Abu Dhabi Islamic Bank (ADIB) has provided a rousing overture for first-quarter reports from UAE banks, but also a hard act to follow. After a woeful time last year, ADIB posted a 9 per cent rise in first-quarter net profits to Dh293 million (US$79.76m). The result was backed by a sharp increase in deposits and Sharia-compliant loans, which were up 28 per cent to Dh50 billion and 17 per cent to Dh42bn, respectively, from the same quarter last year.
After posting an intraday six-month high of Dh3.27 on Monday, ADIB shares rose 1.3 per cent to finish at Dh3.22 yesterday. ADIB's deposit and loan growth defies what is going on elsewhere in the economy, where new lending remains subdued. The bank's 4 per cent rise in lending from the previous quarter compares with a 0.2 per cent rise throughout the UAE. Part of the large inflows and outflows can be explained with "linked lending", said Deepak Tolani, a banking analyst at Al Mal Capital. Corporations and government entities deposit money with ADIB, and receive financing for projects in return. With most of its business in Abu Dhabi, where government spending has hardly slowed, the bank has profited from the boom in capital-intensive infrastructure investments.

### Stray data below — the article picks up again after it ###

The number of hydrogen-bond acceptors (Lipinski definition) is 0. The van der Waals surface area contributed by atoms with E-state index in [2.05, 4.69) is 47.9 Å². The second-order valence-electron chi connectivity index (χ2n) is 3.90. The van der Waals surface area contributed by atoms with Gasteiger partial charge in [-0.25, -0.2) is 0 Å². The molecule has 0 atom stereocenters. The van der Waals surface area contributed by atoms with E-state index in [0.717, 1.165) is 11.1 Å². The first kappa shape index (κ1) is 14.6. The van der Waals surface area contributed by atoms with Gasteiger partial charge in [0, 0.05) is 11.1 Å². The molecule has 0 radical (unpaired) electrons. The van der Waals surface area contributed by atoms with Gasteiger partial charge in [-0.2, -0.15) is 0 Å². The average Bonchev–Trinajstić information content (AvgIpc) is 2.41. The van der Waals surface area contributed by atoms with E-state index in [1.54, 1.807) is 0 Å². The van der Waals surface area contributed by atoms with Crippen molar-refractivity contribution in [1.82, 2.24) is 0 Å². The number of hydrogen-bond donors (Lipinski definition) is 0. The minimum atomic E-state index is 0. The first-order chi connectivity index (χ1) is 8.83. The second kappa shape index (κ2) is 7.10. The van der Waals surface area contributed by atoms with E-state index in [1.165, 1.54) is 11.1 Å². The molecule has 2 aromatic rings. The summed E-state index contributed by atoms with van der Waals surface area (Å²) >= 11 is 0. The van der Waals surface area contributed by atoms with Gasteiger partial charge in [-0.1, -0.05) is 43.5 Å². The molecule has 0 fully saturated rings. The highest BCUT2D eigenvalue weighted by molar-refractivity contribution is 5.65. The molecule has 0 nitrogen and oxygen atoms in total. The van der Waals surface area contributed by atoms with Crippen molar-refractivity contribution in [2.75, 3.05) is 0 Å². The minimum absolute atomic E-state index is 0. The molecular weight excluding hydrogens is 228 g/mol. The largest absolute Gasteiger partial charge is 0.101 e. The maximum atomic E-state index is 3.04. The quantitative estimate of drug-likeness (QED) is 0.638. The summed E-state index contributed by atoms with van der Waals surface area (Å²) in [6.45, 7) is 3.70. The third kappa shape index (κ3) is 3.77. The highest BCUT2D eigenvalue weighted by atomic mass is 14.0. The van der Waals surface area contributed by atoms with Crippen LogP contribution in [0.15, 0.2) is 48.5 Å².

The bank's non-performing loans were barely higher than at the end last year, when they stood at 6 per cent. At Dh105m, only just higher than the first quarter last year, provisions also remained manageable. But the bank said in a statement it anticipated more to come. Back to the bright side: ADIB is one of the few UAE banks in the comfortable situation of having more deposits than outstanding loans. Its deposit-to-customer financing ratio now stands at 84 per cent, while most of its peers have handed out more than they have collected. HC Brokerage had expected the bank to report a Dh272m net profit, while the Kuwait-based Global Investment House had foreseen Dh284m. Most UAE banks are expected to report their first-quarter results next week.